Finally, what if the male who is claiming consent was also drinking? He is susceptible to the same impaired recall or memory loss as the impaired woman. Is his testimony reliable? The statute places the burden of realization on the male who knows or “should reasonably know” that the woman is mentally disabled, mentally incapacitated, or physically helpless. (N.C.G.S.§ 14-27.20, § 14-27.22) Impaired decision making and failure to rationally process information can cause an impaired man to ignore the obvious signs of his partner’s impairment which could result in a rape charge.

Once Upon a Time, Privacy Vanished

“In folktales a vampire couldn’t enter your home unless you invited him in. Without your consent the beast could never cross your threshold. Well, what do you think your computer is? Your phone? You live inside those devices so those devices are your homes. But at least a home, a physical building, has a door you can shut, windows you can latch. Technology has no locked doors.”

“Posting online is like leaving your front door open and telling any creature of the night it can enter.” ― Victor LaValle, The Changeling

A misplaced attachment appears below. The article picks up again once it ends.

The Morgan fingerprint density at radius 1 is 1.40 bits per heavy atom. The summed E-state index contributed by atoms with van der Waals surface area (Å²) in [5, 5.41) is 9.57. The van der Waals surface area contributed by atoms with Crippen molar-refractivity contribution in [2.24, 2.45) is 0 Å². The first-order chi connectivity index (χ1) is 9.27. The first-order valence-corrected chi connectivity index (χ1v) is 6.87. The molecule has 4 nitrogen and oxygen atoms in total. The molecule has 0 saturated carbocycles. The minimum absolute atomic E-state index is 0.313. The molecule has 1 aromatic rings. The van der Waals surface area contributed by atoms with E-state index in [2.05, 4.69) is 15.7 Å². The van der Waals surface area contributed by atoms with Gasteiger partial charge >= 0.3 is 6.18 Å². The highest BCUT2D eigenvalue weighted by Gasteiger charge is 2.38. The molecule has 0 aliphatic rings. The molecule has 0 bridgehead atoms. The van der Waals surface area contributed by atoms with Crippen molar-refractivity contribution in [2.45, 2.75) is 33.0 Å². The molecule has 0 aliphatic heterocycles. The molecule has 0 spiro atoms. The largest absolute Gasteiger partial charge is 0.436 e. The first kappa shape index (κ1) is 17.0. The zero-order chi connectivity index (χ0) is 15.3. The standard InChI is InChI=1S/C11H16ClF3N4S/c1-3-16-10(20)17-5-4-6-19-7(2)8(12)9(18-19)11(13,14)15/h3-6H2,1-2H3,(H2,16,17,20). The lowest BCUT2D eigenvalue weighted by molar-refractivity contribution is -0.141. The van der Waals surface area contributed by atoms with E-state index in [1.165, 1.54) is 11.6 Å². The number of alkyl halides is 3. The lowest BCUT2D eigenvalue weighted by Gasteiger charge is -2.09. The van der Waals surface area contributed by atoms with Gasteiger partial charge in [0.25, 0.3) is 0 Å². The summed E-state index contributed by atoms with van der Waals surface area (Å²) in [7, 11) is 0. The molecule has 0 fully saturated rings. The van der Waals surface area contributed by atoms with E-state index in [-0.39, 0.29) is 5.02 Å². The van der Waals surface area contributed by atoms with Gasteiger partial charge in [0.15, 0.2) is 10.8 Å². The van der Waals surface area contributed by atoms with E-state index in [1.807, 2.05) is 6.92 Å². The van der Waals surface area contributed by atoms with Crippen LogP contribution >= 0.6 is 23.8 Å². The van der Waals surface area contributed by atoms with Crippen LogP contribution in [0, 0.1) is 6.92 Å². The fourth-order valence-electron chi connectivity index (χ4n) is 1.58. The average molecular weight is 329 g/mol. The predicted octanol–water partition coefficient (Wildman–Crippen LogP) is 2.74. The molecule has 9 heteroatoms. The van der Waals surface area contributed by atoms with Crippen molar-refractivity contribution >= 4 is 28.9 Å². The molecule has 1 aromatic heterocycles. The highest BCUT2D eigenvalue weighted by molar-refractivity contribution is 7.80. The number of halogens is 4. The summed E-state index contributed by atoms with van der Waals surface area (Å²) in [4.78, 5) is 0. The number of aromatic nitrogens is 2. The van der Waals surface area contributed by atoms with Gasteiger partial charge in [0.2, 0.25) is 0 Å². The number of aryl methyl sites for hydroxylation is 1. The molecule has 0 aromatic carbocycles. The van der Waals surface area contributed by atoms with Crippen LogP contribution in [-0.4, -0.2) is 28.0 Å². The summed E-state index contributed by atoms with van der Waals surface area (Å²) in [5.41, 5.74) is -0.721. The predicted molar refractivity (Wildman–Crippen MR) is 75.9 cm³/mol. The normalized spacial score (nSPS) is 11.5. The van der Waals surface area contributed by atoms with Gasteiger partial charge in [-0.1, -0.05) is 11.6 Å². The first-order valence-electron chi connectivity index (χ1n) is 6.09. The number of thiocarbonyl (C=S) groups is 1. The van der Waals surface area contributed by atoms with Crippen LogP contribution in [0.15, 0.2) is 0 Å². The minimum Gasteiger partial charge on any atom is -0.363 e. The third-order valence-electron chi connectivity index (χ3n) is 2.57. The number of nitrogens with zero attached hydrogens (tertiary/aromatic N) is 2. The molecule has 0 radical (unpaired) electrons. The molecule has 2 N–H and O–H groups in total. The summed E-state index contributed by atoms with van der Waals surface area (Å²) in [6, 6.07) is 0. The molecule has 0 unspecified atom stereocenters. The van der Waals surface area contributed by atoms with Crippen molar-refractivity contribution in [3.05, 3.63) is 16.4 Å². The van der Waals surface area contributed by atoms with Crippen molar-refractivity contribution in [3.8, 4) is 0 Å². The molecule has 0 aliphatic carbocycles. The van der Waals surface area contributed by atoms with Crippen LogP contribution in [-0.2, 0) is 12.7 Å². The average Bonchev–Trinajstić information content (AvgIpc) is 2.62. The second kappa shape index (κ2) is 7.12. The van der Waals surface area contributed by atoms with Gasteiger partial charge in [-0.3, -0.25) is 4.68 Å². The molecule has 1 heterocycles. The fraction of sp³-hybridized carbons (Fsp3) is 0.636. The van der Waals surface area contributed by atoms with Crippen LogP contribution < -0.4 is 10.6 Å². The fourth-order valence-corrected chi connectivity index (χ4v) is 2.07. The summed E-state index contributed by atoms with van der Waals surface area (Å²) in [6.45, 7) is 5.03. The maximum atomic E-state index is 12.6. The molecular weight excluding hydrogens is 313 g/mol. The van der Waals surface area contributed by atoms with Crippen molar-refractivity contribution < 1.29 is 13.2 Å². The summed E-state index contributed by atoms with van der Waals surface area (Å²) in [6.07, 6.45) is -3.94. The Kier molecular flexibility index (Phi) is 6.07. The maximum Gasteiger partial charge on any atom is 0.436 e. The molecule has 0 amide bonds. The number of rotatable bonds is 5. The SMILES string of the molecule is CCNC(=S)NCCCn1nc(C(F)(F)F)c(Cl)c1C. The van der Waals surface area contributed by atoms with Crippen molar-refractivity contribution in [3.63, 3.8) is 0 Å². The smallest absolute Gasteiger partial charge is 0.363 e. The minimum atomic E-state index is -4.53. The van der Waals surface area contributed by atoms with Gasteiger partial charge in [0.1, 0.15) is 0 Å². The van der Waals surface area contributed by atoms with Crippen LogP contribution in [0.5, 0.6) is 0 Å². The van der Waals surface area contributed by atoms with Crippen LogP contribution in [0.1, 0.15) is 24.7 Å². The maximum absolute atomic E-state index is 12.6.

DEMENTIA AND FIREARMS

Dementia is not a specific disease. It describes a group of symptoms associated with a decline in memory or other thinking skills severe enough to reduce a person’s ability to perform everyday activities. Alzheimer’s disease accounts for 60 to 80 percent of dementia cases. 

Eighty-eight percent of Alzheimer’s disease patients undergo behavioral changes. The most common changes are agitation, anxiety, irritability, disinhibition, delusions, and hallucinations. Delusions are often paranoid or persecutory (i.e. delusions that someone was stealing from them or other abuses). The patients incorrectly perceived a non-existent attack or misidentified someone they knew as an imposter or a stranger.

One-third of all Americans over the age of 65 own a gun and an additional 12% live in a household where another person owns a gun. In 2010, there were 4.8 million persons diagnosed with Alzheimer’s, In 2050, the number of persons with Alzheimer’s is expected to reach 13.8 million. When a family member is diagnosed with dementia, securing or removing firearms from the patient’s home is often not a consideration.